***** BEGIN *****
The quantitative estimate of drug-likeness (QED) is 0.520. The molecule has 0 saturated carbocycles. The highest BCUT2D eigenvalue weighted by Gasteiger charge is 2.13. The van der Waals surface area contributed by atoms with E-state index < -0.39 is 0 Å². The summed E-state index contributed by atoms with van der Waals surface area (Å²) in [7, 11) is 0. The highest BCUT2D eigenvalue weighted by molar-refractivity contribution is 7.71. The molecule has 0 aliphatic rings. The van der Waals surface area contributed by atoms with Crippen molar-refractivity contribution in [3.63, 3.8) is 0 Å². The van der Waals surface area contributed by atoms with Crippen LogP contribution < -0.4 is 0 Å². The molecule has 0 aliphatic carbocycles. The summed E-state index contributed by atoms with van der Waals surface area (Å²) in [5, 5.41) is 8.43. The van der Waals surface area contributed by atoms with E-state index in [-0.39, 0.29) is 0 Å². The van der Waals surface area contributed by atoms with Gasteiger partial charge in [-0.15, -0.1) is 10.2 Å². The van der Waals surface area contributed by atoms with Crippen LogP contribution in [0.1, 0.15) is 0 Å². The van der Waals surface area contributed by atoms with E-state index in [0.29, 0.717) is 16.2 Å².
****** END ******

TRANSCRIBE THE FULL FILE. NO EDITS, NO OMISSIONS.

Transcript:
The quantitative estimate of drug-likeness (QED) is 0.520. The molecule has 0 saturated carbocycles. The highest BCUT2D eigenvalue weighted by Gasteiger charge is 2.13. The van der Waals surface area contributed by atoms with E-state index < -0.39 is 0 Å². The summed E-state index contributed by atoms with van der Waals surface area (Å²) in [7, 11) is 0. The highest BCUT2D eigenvalue weighted by molar-refractivity contribution is 7.71. The molecule has 0 aliphatic rings. The van der Waals surface area contributed by atoms with Crippen molar-refractivity contribution in [3.63, 3.8) is 0 Å². The van der Waals surface area contributed by atoms with Crippen LogP contribution < -0.4 is 0 Å². The molecule has 0 aliphatic carbocycles. The summed E-state index contributed by atoms with van der Waals surface area (Å²) in [5, 5.41) is 8.43. The van der Waals surface area contributed by atoms with E-state index in [-0.39, 0.29) is 0 Å². The van der Waals surface area contributed by atoms with Gasteiger partial charge in [-0.15, -0.1) is 10.2 Å². The van der Waals surface area contributed by atoms with Crippen LogP contribution in [0.1, 0.15) is 0 Å². The van der Waals surface area contributed by atoms with E-state index in [0.29, 0.717) is 16.2 Å².